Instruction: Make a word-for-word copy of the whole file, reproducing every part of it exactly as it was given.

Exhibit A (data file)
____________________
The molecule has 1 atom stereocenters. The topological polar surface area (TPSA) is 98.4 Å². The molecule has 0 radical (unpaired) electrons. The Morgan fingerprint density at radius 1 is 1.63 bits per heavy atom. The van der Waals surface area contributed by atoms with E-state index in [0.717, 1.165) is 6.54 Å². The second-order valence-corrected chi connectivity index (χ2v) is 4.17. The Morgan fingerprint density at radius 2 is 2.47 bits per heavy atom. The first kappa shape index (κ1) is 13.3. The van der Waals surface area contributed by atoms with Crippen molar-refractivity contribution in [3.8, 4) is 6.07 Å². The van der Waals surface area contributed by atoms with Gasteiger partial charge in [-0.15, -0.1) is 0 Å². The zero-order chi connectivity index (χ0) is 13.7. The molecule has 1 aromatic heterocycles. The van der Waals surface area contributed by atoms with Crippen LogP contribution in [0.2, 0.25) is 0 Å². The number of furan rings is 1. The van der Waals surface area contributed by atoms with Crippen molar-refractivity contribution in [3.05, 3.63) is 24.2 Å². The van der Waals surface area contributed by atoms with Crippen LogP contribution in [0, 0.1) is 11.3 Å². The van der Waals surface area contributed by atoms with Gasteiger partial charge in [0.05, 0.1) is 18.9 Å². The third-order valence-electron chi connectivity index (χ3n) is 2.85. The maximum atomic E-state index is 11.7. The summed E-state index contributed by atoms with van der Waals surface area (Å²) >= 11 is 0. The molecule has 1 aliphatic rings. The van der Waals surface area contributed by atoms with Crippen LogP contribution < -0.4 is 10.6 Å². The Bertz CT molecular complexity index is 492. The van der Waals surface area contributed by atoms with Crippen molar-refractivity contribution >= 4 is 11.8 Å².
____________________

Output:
The molecule has 1 atom stereocenters. The topological polar surface area (TPSA) is 98.4 Å². The molecule has 0 radical (unpaired) electrons. The Morgan fingerprint density at radius 1 is 1.63 bits per heavy atom. The van der Waals surface area contributed by atoms with E-state index in [0.717, 1.165) is 6.54 Å². The second-order valence-corrected chi connectivity index (χ2v) is 4.17. The Morgan fingerprint density at radius 2 is 2.47 bits per heavy atom. The first kappa shape index (κ1) is 13.3. The van der Waals surface area contributed by atoms with Crippen molar-refractivity contribution in [3.8, 4) is 6.07 Å². The van der Waals surface area contributed by atoms with Gasteiger partial charge in [-0.15, -0.1) is 0 Å². The zero-order chi connectivity index (χ0) is 13.7. The molecule has 1 aromatic heterocycles. The van der Waals surface area contributed by atoms with Crippen LogP contribution in [0.2, 0.25) is 0 Å². The number of furan rings is 1. The van der Waals surface area contributed by atoms with Crippen molar-refractivity contribution in [3.05, 3.63) is 24.2 Å². The van der Waals surface area contributed by atoms with Crippen LogP contribution in [0, 0.1) is 11.3 Å². The van der Waals surface area contributed by atoms with Gasteiger partial charge in [0.05, 0.1) is 18.9 Å². The third-order valence-electron chi connectivity index (χ3n) is 2.85. The maximum atomic E-state index is 11.7. The summed E-state index contributed by atoms with van der Waals surface area (Å²) >= 11 is 0. The molecule has 1 aliphatic rings. The van der Waals surface area contributed by atoms with Crippen LogP contribution < -0.4 is 10.6 Å². The Bertz CT molecular complexity index is 492. The van der Waals surface area contributed by atoms with Crippen molar-refractivity contribution >= 4 is 11.8 Å².